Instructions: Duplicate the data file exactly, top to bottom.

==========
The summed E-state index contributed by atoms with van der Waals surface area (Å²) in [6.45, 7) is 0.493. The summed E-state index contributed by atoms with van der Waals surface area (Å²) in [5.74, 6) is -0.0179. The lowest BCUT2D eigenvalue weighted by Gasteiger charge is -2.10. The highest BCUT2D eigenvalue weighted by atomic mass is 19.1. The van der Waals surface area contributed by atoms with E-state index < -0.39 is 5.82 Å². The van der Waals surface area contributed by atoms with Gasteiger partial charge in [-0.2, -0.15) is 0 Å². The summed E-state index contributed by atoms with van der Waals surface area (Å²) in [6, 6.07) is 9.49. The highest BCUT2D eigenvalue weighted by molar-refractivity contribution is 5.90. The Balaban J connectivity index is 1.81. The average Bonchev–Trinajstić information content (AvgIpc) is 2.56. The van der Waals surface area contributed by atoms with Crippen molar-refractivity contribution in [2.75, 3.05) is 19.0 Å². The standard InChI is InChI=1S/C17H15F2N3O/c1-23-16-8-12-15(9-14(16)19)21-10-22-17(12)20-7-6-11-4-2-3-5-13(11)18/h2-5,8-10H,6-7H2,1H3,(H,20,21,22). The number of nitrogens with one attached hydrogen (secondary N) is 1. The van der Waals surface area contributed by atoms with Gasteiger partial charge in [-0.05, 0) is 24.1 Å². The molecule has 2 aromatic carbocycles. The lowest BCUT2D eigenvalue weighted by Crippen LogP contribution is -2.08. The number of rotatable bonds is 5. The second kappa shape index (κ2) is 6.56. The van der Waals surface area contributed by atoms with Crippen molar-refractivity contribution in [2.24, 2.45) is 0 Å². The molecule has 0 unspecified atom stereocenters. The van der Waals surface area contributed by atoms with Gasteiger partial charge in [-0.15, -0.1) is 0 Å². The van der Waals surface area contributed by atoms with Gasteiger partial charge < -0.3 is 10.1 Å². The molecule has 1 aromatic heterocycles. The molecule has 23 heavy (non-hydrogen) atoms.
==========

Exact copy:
The summed E-state index contributed by atoms with van der Waals surface area (Å²) in [6.45, 7) is 0.493. The summed E-state index contributed by atoms with van der Waals surface area (Å²) in [5.74, 6) is -0.0179. The lowest BCUT2D eigenvalue weighted by Gasteiger charge is -2.10. The highest BCUT2D eigenvalue weighted by atomic mass is 19.1. The van der Waals surface area contributed by atoms with E-state index < -0.39 is 5.82 Å². The van der Waals surface area contributed by atoms with Gasteiger partial charge in [-0.2, -0.15) is 0 Å². The summed E-state index contributed by atoms with van der Waals surface area (Å²) in [6, 6.07) is 9.49. The highest BCUT2D eigenvalue weighted by molar-refractivity contribution is 5.90. The Balaban J connectivity index is 1.81. The average Bonchev–Trinajstić information content (AvgIpc) is 2.56. The van der Waals surface area contributed by atoms with Crippen molar-refractivity contribution in [2.75, 3.05) is 19.0 Å². The standard InChI is InChI=1S/C17H15F2N3O/c1-23-16-8-12-15(9-14(16)19)21-10-22-17(12)20-7-6-11-4-2-3-5-13(11)18/h2-5,8-10H,6-7H2,1H3,(H,20,21,22). The number of nitrogens with one attached hydrogen (secondary N) is 1. The van der Waals surface area contributed by atoms with Gasteiger partial charge in [-0.05, 0) is 24.1 Å². The molecule has 2 aromatic carbocycles. The lowest BCUT2D eigenvalue weighted by Crippen LogP contribution is -2.08. The number of rotatable bonds is 5. The second kappa shape index (κ2) is 6.56. The van der Waals surface area contributed by atoms with Crippen molar-refractivity contribution in [2.24, 2.45) is 0 Å². The molecule has 0 unspecified atom stereocenters. The van der Waals surface area contributed by atoms with Gasteiger partial charge in [-0.15, -0.1) is 0 Å². The van der Waals surface area contributed by atoms with Gasteiger partial charge < -0.3 is 10.1 Å². The molecule has 1 aromatic heterocycles. The molecule has 23 heavy (non-hydrogen) atoms.